How To Plant Daylilies In An Edible Garden

Learning how to plant daylilies is a smart way to add color to your edible landscape.

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Daylily plant with red flowers

Daylilies are hardy to USDA zone 1, perennial, grow vigorously in most soils, are gorgeous, fairly resistant to disease, and come in a variety of colors. Plus, they're edible!

Daylilies are not true lilies -- people confuse the two because of their similar common names. The way to tell is to look at the scientific name: all true lilies are of the Lilium species, where daylilies are of the Hemerocalis species.

How to plant daylilies: quick facts

  • Plant type: Perennial
  • Plant size: 8-40 inches high, depending on variety
  • Easiest way to plant: buy plants of the variety you want
  • Propagate by: dividing and transplanting
  • Edible parts: All parts are edible
  • Fruit color: n/a, seed pods are green
  • Flower color(s): All colors except pure black, blue, green or white (apparently people have tried very hard to breed blue daylilies!)
  • Flower size: 3-14 inches in diameter depending on variety
  • Flower type: Trumpet-shaped
  • Blooms: mid-spring to mid-summer; each blossom lasts one day only
  • Leaf color(s): medium green
  • Leaf type: slender and tapering (resemble grass leaves), about 12-24 inches long. The tips bend down at the ends to give a fountain-like effect
  • Stem color: yellow-green to grass green, depending on variety
  • USDA zones: 1-13
  • Likes: Moist, rich soil
  • Tolerates: Partial shade, will grow in all soils and pH levels
  • Dislikes: Severe drought, soggy soil, excessive heat
  • Uses: Flowering bedding plant, edging for walkways and driveways. Tall daylilies can be used as divider hedges or a centerpiece in a round or oval plot. Dwarf daylilies are useful for ground cover and as an edible substitute for decorative grasses.

Daylilies bloom by sending up a flower stalk (called a scape) with multiple blossoms on it. The bloom lasts only a day (hence the name), but some varieties (called reblooming daylilies) will send up more flower stalks after the first ones have died back.

You'll see the terms diploid and tetraploid when you're researching daylily varieties. This refers to the amount of DNA in the plant. Diploid means that the variety has 22 chromosomes, while tetraploid has 44. Some people have strong opinions about which is better -- my take on it is to buy the daylily plants that you like the look and taste of.

All parts of the day lily are edible: the leaves, buds, flowers, even the roots! It has been used in Chinese cuisine for generations (hot and sour soup, anyone?)

The buds and blossoms are the sweetest part of the plant and can be eaten raw or cooked. Daylily flowers and seed pods can be battered and fried. The roots are crisp and can be eaten raw, or cooked like potatoes. Young leaves taste like lettuce, and are good in salads.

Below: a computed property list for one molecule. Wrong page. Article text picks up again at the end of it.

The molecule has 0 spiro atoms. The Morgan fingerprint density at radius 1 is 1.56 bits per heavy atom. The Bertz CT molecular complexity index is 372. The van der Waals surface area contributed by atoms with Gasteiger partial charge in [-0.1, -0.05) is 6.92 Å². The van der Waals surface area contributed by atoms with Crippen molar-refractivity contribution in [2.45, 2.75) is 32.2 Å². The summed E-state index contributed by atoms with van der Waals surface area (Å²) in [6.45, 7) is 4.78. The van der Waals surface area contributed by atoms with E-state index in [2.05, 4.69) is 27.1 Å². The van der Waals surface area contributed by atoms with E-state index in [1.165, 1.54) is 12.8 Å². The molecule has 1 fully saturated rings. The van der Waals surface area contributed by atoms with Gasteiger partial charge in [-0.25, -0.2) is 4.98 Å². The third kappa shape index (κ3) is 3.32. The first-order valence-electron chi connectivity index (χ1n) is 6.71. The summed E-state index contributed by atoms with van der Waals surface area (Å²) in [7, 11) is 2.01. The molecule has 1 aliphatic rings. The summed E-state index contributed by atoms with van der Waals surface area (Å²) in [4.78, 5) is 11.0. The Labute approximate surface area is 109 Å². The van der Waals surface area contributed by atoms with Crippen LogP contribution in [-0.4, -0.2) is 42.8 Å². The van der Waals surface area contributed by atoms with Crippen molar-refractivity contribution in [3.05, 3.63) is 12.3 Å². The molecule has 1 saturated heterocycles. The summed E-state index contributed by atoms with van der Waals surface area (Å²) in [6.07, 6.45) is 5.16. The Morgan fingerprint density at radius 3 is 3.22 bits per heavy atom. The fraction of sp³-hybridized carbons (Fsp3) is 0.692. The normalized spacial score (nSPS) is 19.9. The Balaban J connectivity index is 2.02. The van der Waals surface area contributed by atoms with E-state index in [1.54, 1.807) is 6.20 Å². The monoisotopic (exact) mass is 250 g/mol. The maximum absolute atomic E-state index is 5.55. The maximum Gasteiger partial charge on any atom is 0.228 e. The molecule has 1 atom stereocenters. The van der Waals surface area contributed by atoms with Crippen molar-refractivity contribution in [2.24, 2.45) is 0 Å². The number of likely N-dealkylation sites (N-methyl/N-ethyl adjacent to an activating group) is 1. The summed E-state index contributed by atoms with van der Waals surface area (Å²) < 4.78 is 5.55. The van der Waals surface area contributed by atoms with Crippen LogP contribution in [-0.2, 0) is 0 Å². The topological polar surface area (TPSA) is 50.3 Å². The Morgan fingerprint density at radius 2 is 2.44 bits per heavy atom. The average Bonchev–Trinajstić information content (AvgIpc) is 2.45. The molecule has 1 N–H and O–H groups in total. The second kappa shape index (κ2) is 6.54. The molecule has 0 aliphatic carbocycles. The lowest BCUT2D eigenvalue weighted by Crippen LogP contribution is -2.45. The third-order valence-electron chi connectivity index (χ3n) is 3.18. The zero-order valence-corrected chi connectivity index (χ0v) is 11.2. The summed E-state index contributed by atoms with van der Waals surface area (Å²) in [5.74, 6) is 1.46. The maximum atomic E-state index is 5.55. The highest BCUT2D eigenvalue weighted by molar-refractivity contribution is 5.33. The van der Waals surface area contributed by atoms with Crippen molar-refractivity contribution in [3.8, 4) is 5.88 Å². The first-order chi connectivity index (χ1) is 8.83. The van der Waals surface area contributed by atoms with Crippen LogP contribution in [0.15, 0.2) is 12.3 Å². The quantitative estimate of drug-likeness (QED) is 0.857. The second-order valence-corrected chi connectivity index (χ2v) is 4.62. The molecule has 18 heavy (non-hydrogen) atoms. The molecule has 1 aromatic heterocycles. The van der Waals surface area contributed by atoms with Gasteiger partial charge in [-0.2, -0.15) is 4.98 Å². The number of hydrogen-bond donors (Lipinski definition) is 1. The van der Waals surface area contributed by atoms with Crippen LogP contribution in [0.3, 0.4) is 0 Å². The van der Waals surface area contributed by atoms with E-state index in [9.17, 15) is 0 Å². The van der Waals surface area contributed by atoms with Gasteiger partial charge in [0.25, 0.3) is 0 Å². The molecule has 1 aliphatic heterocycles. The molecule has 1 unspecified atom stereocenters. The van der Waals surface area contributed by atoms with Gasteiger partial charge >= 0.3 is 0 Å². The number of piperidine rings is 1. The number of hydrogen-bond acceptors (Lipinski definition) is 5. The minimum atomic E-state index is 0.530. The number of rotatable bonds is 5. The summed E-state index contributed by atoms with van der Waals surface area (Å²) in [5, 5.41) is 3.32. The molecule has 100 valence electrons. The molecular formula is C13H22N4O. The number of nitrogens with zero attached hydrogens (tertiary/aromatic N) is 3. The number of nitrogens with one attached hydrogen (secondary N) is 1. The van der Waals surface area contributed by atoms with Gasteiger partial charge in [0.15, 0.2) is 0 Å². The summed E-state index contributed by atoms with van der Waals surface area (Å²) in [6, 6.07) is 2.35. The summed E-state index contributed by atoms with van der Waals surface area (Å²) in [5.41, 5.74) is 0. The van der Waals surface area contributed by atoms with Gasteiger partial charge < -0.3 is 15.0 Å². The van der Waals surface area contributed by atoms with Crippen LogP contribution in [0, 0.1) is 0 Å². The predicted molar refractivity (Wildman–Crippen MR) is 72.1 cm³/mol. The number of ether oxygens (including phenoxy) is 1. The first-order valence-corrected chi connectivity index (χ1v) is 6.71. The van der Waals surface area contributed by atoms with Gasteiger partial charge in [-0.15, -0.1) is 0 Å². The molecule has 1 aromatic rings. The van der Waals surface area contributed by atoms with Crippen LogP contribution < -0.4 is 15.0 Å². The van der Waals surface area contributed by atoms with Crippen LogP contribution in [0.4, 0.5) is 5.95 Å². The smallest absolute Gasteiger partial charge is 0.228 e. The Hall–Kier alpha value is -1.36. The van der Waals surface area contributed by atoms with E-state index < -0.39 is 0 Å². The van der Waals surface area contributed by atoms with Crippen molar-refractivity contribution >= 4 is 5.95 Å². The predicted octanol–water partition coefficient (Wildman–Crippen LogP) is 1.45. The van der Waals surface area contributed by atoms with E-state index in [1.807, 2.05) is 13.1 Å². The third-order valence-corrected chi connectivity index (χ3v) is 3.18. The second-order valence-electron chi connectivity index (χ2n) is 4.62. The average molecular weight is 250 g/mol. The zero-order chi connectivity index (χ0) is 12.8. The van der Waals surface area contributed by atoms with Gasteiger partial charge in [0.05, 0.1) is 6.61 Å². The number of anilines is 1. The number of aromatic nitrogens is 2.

Some people are allergic to daylilies, and in some they cause intestinal upset (notably stomach pain and diarrhea), so try a piece before buying a whole truckload.

Try a Chinese daylily recipe!

Specifics on how to plant daylilies

Daylily from my edible garden

You can plant daylilies from seed but it's recommended to buy daylily plants as it can take up to two years to see a bloom when planting daylily seeds. You can find daylilies on sale at most plant nurseries or you can buy daylilies online.

How to plant daylilies:

Daylily plants can go in the ground anytime from early spring to late summer, although not within 6 weeks of the first frost date. The earlier in the year you plant daylilies, the better the chance of getting daylily flowers that year.

Pick a spot that gets at least 6 hours of sun a day to do your planting. Daylilies will tolerate shade (especially dark-colored flowers in hot climates) but the more sun, the more flowers you'll get. They don't seem to care about soil type or pH, so they're good for areas that are rocky or have heavy clay.

Transplanting daylilies onto areas where the soil tends to erode is especially good because their roots hold soil in place as well as discourage weeds. It's rare to see weeds in an established daylily bed for this reason.

If you buy daylily plants, put them in the ground at the same level they were in the pot. Bare-root daylilies should be planted 1 inch above the crown (where the leaves and roots meet). Remember that the plants will double or triple in size from year to year, so allow at least 2 feet between plants.

Daylilies like to be watered about an inch a week, but let the soil dry out before watering. If you'd like, a high nitrogen organic fertilizer like rotted manure is good to add in the early spring to stimulate leaf growth, but it isn't required.

Once your daylily blooms, the flowers die and a seed pod forms. Experts recommend that you remove the seed pod to keep the plant from putting energy into making seeds. If you save the seeds, the flower you get won't be the same as the parent. The best way to propagate daylilies is to divide them in the early fall.

Daylily plants don't need protection in the winter in most areas. In areas that fall below freezing, you might want to mulch the plants in the fall for their first winter, especially if you don't get much snow cover. The leaves will die back in the winter and return again in the spring.

Your daylilies will send up two to three times more fans (daylily plants) than it did last year, each producing their own scapes and sets of blooms. Once you learn how to plant daylilies and get some established, you should never have to buy more again!

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